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C. The Scramble for Africa
C. The Scramble for Africa 1. King Leopold of Belgium a. 1870’s, sent a mission into the interior of Africa *Establish trade with leaders of the Congo (central Africa) b. Belgium’s presence in Africa set off a scramble among European powers to establish colonies in Africa 2. The Berlin Conference, 1884 a. To avoid fighting among European nations, leaders met in Berlin to set up rules for African colonization *The African continent was divided with little thought to the peoples who lived there b. New Imperialism had a long-lasting and strong impact on Africa *Prior to 1850, most African nations had enjoyed autonomy *Seventy years later, most of Africa was under European rule -only Ethiopia and Liberia remained independent
C. The Scramble for Africa (cont’d) 3. Battle for Southern Africa a. The Zulu Empire *An African leader named Shaka organized Zulu warriors to fight European traders -He would unify the Zulu nation b. Arrival of Europeans *Dutch farmers (Boers) settled in S. Africa -Built Cape Town as supply station -Traders and herders began to move north as early as the 1700’s *Early 1800’s the British took the Cape Colony from the Dutch c. Zulu Resistance *Tension and conflict with the Zulus increased throughout the 1800’s -The Zulu’s had a short lived victory in 1870’s, but advanced weaponry of the British crushed Zulu resistance *Tribal tension would increase and conflict would break out btw British and many other tribal groups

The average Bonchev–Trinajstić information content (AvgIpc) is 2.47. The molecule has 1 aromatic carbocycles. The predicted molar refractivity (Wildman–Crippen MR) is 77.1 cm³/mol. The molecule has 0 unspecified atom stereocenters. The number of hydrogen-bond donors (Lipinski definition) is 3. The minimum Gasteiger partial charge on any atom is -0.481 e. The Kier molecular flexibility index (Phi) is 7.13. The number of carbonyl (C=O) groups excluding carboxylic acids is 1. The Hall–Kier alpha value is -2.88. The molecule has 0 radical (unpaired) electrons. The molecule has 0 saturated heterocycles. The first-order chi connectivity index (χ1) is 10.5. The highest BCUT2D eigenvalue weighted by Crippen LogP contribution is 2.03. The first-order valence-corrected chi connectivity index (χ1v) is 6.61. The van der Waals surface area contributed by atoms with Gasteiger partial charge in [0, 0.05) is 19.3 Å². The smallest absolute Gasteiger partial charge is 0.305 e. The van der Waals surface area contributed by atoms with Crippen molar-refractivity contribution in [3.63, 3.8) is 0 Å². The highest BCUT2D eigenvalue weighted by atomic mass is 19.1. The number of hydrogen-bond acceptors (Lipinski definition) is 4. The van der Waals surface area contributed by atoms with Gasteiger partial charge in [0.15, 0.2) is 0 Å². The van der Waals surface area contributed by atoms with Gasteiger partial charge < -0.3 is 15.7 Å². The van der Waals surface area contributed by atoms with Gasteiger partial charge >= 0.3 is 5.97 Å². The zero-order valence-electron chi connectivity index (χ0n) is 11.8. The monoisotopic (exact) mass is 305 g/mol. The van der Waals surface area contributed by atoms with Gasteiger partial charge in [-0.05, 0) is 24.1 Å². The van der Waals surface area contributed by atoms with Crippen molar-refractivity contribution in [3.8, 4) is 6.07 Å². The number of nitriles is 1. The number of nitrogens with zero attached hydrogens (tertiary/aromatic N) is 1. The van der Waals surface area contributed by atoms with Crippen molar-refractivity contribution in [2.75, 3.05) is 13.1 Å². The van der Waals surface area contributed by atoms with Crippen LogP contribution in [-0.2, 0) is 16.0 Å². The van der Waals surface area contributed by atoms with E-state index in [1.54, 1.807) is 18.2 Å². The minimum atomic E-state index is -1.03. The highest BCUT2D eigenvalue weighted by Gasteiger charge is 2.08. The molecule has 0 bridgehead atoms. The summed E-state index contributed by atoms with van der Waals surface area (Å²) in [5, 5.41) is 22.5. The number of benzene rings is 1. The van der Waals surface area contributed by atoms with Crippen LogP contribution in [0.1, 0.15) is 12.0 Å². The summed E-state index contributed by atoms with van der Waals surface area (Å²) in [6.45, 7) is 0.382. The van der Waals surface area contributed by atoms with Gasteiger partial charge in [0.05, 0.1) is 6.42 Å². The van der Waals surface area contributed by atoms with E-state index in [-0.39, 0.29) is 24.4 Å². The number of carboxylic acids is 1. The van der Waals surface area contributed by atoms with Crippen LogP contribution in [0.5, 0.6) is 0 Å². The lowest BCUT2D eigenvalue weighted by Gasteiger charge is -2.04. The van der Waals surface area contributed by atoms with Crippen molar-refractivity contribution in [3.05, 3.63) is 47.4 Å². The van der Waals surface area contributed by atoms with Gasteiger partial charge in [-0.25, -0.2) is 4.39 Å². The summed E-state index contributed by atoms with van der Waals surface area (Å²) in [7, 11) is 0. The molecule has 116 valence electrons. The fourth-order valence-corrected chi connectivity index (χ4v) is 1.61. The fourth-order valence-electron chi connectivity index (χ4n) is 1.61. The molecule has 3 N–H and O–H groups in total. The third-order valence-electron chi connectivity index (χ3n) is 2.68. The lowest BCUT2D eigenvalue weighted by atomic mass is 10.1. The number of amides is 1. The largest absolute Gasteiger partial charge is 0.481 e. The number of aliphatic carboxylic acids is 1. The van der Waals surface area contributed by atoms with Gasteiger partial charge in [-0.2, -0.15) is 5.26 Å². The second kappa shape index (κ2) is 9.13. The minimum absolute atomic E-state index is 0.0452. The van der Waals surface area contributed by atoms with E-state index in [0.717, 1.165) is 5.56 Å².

C. The Scramble for Africa (cont’d) 3. Battle for Southern Africa (cont’d) d. The Boer War *Cecil Rhodes became PM of the Cape Colony in 1890 -under his leadership, Great Britain expanded its control of South Africa *Late 1800’s, Britain decided to annex all the Boers Republics -The Boers resisted; War broke out btw 1899-1902, British won -1910, the Boer Republics were combined w/the Cape Colony to form the Union of South Africa -Left a legacy of distrust and hatred 4. Anti-Slave Legislation and Human Rights Violations a. Most European nations abolished the slave trade prior to the “Scramble for Africa” *Illegal slave trading would continue, however b. Atrocities against the native peoples would escalate throughout the 1800’s and into the 1900’s *Development of racial hierarchies and racial codes (Apartheid) *Mutilations and executions to support mercantilism (King Leopold II)
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